It was still dark out when I walked down to my daughter and son-in-law’s house to babysit two of my grandchildren while they took Jacob for a three-month post-cancer CT scan. (which turned out all clear, praise God) Before I left home, I grabbed a cup of coffee, my writing bag and a book off my “to-read” shelf. Three-year-old Joseph (aka Jo-Jo) woke up before his parent’s left and allowed me to snuggle with him on the couch. While he watched a cartoon, I started reading The Journal Keeper by Phyllis Theroux. Few authors have spoken so many of my own thoughts about writing and about losing someone so well. Madeleine L’Engle was another. I yearned for Post-It notes to mark passages. I wanted my own journal to jot down pertinent paragraphs and sentiments. Nuggets of wisdom like this:
‘Thinking about Mother, I compare her to the late stage of a dandelion. All the earlier, fleshy brilliance is gone. Now she is a fluffy globe of light, holding herself erect as ever but ready, with one puff, to fly away, be gone.” (page 39)
That was my mother, after her cancer diagnosis.
“Whenever I think of Mom, I can’t help feeling somewhat inferior to her. By temperament and spiritual habits, she was more refined than I am. It would not make her happy for me to be thinking this way, and I am, in fact, grateful that she left behind such an astonishing life to emulate and love. But it is daunting to feel that so large a mountain remains for me to climb. By slipping over the top, she compels me to follow.” (page 167)
I finished over half the book with Jo-Jo in my lap. Later in the day, while I played cars with him for what seemed an interminable amount of time, I couldn’t wait to get back to the book. The irony did not escape me; wanting to hurry up some precious moments with my grandson in order to get back to reading a book that reinforced the importance of living in the moment. Determined to do exactly that, I played yet another round of “push the cars back and forth, while making appropriate vroom noises.” My patience was rewarded. By 2:00 in the afternoon he was sleeping in my arms once again and I finished the book.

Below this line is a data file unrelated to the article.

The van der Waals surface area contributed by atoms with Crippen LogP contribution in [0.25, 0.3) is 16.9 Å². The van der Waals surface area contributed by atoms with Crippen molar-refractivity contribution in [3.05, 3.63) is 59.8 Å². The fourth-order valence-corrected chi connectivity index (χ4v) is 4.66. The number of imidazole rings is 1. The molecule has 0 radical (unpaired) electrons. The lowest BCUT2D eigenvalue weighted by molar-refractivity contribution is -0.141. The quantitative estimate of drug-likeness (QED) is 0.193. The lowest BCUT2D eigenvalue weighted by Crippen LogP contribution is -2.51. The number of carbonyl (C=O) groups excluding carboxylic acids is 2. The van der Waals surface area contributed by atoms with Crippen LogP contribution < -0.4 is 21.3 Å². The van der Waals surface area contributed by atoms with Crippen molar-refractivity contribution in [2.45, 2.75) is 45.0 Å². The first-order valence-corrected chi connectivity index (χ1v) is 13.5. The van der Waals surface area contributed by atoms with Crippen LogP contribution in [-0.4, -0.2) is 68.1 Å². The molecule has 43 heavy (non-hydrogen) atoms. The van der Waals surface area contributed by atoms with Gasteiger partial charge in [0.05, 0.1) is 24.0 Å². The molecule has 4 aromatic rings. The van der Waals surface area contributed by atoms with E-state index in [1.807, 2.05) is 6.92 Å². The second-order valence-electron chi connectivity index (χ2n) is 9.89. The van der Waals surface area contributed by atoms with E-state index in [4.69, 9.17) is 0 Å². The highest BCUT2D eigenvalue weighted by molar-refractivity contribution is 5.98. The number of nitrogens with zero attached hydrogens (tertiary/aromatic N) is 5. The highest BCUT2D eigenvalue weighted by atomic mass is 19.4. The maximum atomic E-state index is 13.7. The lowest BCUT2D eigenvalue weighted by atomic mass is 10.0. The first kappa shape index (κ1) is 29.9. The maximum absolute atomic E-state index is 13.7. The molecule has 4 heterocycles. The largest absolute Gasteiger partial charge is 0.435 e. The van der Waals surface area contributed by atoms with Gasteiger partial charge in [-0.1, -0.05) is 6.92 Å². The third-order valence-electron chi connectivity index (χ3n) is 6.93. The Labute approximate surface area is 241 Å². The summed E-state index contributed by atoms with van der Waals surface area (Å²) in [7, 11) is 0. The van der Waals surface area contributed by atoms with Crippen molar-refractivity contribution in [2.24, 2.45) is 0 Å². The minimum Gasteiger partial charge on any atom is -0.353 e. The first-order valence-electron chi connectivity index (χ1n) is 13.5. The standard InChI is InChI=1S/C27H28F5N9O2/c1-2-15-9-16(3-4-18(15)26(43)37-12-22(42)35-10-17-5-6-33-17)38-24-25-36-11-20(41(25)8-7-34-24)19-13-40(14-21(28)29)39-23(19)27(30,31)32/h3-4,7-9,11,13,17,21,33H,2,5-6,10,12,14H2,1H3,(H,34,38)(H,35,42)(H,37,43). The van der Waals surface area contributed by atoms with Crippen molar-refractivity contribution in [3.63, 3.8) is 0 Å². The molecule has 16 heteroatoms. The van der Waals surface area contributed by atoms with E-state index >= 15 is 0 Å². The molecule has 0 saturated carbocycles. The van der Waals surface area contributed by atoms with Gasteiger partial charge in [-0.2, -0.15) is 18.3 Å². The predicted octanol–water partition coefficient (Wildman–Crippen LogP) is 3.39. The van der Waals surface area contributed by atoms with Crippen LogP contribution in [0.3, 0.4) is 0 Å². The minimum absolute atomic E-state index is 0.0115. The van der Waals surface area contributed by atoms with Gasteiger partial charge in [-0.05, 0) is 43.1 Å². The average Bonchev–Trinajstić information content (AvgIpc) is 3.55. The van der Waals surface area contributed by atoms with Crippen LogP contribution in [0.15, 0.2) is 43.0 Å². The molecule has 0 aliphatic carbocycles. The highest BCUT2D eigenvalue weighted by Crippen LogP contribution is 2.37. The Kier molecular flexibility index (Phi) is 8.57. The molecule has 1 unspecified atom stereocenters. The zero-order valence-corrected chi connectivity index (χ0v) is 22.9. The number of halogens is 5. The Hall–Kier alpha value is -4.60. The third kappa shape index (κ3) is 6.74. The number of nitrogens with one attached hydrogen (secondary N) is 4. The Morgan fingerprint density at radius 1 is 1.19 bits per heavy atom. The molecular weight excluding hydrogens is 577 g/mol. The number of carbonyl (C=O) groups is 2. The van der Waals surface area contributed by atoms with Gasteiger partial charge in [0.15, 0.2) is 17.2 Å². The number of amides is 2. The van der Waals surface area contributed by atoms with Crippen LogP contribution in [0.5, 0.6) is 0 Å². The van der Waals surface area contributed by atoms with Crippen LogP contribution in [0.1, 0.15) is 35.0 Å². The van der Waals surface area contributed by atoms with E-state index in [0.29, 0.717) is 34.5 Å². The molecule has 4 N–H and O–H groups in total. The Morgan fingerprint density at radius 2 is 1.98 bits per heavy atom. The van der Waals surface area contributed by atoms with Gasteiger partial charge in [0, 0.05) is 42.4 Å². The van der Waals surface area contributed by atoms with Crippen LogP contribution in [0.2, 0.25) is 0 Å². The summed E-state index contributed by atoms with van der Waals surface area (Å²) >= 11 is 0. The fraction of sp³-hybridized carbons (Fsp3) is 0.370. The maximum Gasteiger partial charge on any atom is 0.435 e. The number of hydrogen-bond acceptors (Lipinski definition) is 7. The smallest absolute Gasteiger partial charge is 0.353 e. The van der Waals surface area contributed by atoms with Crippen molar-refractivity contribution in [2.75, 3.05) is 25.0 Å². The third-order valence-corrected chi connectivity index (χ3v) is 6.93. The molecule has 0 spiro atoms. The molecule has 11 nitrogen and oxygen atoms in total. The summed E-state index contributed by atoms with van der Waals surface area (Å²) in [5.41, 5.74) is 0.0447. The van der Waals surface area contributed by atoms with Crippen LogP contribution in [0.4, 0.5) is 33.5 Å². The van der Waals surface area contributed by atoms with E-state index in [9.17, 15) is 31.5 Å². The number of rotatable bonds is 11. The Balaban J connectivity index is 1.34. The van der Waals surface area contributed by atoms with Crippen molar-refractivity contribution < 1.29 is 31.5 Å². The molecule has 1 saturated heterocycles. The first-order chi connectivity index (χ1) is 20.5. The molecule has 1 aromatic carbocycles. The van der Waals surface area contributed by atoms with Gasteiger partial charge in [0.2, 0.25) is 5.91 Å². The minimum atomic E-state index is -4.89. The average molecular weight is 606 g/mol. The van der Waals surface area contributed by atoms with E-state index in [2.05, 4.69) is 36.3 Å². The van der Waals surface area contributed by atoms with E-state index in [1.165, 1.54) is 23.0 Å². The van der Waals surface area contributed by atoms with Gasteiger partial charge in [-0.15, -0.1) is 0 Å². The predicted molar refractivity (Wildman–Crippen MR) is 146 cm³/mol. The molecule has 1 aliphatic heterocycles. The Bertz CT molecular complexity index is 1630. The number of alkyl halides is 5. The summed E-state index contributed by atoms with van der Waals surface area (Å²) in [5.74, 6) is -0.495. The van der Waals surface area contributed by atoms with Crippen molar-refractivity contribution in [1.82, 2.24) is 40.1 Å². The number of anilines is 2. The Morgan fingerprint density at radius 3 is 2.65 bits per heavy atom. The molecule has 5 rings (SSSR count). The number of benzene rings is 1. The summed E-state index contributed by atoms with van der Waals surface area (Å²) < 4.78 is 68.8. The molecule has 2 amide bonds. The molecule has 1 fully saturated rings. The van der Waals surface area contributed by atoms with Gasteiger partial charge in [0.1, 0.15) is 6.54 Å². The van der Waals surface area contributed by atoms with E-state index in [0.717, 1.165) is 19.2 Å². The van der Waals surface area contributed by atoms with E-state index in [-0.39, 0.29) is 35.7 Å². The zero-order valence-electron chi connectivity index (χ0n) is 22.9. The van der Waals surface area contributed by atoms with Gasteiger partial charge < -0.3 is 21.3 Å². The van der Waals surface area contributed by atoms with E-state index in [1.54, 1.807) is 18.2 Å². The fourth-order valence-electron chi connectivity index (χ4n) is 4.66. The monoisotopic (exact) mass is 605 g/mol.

When I got home last night I rushed to my cabinet where I had stored this lovely journal until I knew its purpose. On the front is a picture from my mother’s house last winter. Her table and chairs where I spent so many writing sessions after her death. My laptop, piles of papers, and a bright red cup of hot tea. In the background, you can see the snow through the windows. I will always treasure those months of writing in her empty house.
“Some days I can think of nothing worth writing down. Fortunately, I am not alone. By my chair, I keep a small, revolving collection of essays, spiritual autobiographies, poetry, and other writer’s journals to inspire me. When I’m out of fuel, they pull me out of the creek and into a broader, deeper river.” (page 275, The Journal Keeper, by Phyllis Theroux)
Now I know my journal’s purpose. I will begin writing down the inspiring words of others, so that I can refer to them when my muse runs dry.